The Assassination of Lincoln: Precipitating Events

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What led up to the assassination of Lincoln? What was the political environment? What was going on in the minds of the assassins?

The assassination of Lincoln occurred in April 1865. The previous year, John Wilkes Booth had planned to kidnap the president, but the plot failed. By the spring of 1865, Booth was determined to kill the president. Several key events deepened Booth’s dismay and his obsession with this deadly plan.

Read more to learn about the months, weeks, and days leading up to the assassination of Lincoln.

Washington, D.C., in 1865

What was the political atmosphere in which the assassination of Lincoln was conceived?

In the spring of 1865, Lincoln was beginning his second term as president, and Washington, D.C. was starting to breathe more easily as the four-year Civil War wound down. 

However, many rebels and Confederate sympathizers refused to give up the so-called lost cause of slavery and states’ rights, holding out hope of eventually winning. Washington and the surrounding countryside harbored numerous spies and supporters of the Confederacy who looked for ways to undermine the Union. 

One vehement anti-Unionist was a popular 26-year-old actor, John Wilkes Booth. He was a racist and Lincoln-hater who maintained contact with a broad range of Confederate agents and sympathizers during and after the war, from Canada and New York City to Virginia. In 1864, he had concocted a failed plot to kidnap the president and hold him hostage in the Confederate capital of Richmond. While the plotters were lying in wait for Lincoln’s carriage, Lincoln was speaking at the very hotel where Booth was living.

In the spring of 1865, after General Robert E. Lee’s disappointing surrender, Booth became increasingly dismayed with Lincoln—and a belief took root that killing Lincoln would rally Confederate sympathizers and veterans to renew the fight and defeat the Union.

Precipitating Events That Led to the Assassination of Lincoln

The key events in Washington that shaped Booth’s obsession with killing Lincoln included:

  • March 4, 1865: With the Civil War nearly won, Lincoln delivered his second inaugural address, a brief 701-word speech in which he talked of binding up war wounds and restoring peace and unity as a nation. (“With malice toward none, with charity for all … let us strive on to finish the work we are in.”) A photographer recording the scene captured a photo of Booth among the spectators in a balcony above the stands.
  • April 3, 1865: The Confederate capital of Richmond, Virginia fell, and people began celebrating in the streets of Washington, waving paper flags with the message, “We celebrate the fall of Richmond.” A few days later, Booth commented while drinking at a bar in New York City that he’d been close enough to Lincoln on Inauguration Day to have killed him. (“What an excellent chance I had…”)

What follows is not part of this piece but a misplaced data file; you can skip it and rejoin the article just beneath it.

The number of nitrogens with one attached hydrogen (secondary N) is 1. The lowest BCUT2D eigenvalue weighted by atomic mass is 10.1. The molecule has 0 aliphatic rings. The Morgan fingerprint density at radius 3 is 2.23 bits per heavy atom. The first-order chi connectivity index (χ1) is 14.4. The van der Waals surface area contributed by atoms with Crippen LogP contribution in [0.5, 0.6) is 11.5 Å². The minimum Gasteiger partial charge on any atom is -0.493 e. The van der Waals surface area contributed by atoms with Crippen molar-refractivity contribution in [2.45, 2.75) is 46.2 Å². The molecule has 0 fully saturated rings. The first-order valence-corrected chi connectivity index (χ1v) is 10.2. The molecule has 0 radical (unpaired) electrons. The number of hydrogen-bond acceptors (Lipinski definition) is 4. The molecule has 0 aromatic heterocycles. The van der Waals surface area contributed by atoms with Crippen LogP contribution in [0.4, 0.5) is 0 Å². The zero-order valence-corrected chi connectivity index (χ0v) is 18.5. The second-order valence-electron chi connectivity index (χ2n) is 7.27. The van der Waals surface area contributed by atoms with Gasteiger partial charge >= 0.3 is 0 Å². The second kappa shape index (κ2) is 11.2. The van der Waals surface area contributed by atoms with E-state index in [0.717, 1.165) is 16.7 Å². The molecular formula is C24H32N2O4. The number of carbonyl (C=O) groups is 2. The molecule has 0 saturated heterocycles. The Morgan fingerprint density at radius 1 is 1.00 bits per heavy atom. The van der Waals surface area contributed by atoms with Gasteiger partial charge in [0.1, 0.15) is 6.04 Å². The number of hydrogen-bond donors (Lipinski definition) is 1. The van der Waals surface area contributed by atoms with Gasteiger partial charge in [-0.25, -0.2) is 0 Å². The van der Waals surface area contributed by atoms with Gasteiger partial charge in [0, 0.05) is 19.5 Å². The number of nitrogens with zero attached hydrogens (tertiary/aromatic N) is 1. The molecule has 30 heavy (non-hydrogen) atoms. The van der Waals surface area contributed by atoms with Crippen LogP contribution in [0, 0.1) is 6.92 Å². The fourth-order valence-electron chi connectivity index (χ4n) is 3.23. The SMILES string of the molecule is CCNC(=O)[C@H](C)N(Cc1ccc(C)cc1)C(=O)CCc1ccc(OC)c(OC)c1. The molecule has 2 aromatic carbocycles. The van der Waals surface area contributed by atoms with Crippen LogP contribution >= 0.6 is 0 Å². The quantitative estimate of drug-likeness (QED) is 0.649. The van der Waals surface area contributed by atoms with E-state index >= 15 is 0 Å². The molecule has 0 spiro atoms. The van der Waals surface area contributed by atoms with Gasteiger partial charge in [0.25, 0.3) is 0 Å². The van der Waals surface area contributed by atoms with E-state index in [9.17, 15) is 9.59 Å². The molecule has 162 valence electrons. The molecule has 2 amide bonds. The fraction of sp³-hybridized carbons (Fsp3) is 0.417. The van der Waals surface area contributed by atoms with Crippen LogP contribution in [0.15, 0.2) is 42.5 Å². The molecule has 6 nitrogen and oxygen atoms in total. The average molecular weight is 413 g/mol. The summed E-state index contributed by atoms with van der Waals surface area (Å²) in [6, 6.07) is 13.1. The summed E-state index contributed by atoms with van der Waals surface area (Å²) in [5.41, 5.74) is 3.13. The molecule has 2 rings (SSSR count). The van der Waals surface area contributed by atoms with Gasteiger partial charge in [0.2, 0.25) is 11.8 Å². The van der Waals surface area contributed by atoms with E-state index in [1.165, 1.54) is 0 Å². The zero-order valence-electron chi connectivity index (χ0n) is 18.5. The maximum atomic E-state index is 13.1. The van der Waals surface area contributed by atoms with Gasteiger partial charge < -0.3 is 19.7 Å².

• April 9, 1865: Lee and the Army of Northern Virginia surrendered to Union General Ulysses S. Grant at Appomattox. Back in Washington from New York, Booth roamed the streets in despair. 
  • April 11, 1865: A celebratory parade assembled at the Executive Mansion (an early name for the White House) and Lincoln gave a long speech in which he advocated giving African-Americans, especially those who had fought for the Union, the right to vote. In the audience, Booth turned in anger to a co-conspirator, David Herold, and vowed to kill Lincoln: “Now, by God, I’ll put him through.” As they were leaving, he told another co-conspirator, Lewis Powell, “That is the last speech he will ever give.”
  • April 13, 1865: Crowds celebrated the end of the war by lighting up Washington with torches, gaslights, and fireworks. Booth watched for a while, then went to his room at the National Hotel after midnight but couldn’t sleep.
  • April 14, 1865: While picking up his mail the next morning at Ford’s Theatre, which accepted mail for actors, Booth discovered that preparations were being made for President and Mrs. Lincoln’s planned attendance at a performance of Our American Cousin that evening.

Sadly, the will and the opportunity for the assassination of Lincoln were now in place.

The Assassination of Lincoln: Precipitating Events

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Here's what you'll find in our full Chasing Lincoln's Killer summary:

  • A vivid account of Abraham Lincoln’s assassination
  • The 12-day pursuit of killer John Wilkes Booth and his co-conspirators through Washington, D.C., Maryland, and Virginia
  • A story that is condensed to be suitable for readers of all ages

Elizabeth Whitworth

Elizabeth has a lifelong love of books. She has always appreciated nonfiction, especially about history, politics, and ideas. A switch to audio books has kindled her enjoyment of well-narrated fiction, particularly Victorian and early 20th-century works. As a former intelligence analyst and a teacher of critical thinking skills, Elizabeth enjoys analyzing arguments on all sides of an issue. Her nonfiction preferences include theology, science, and philosophy. She studies the intersection of these three in pursuit of the highest truths. Elizabeth has a blog and is writing a creative nonfiction book about the beginning and the end of suffering.

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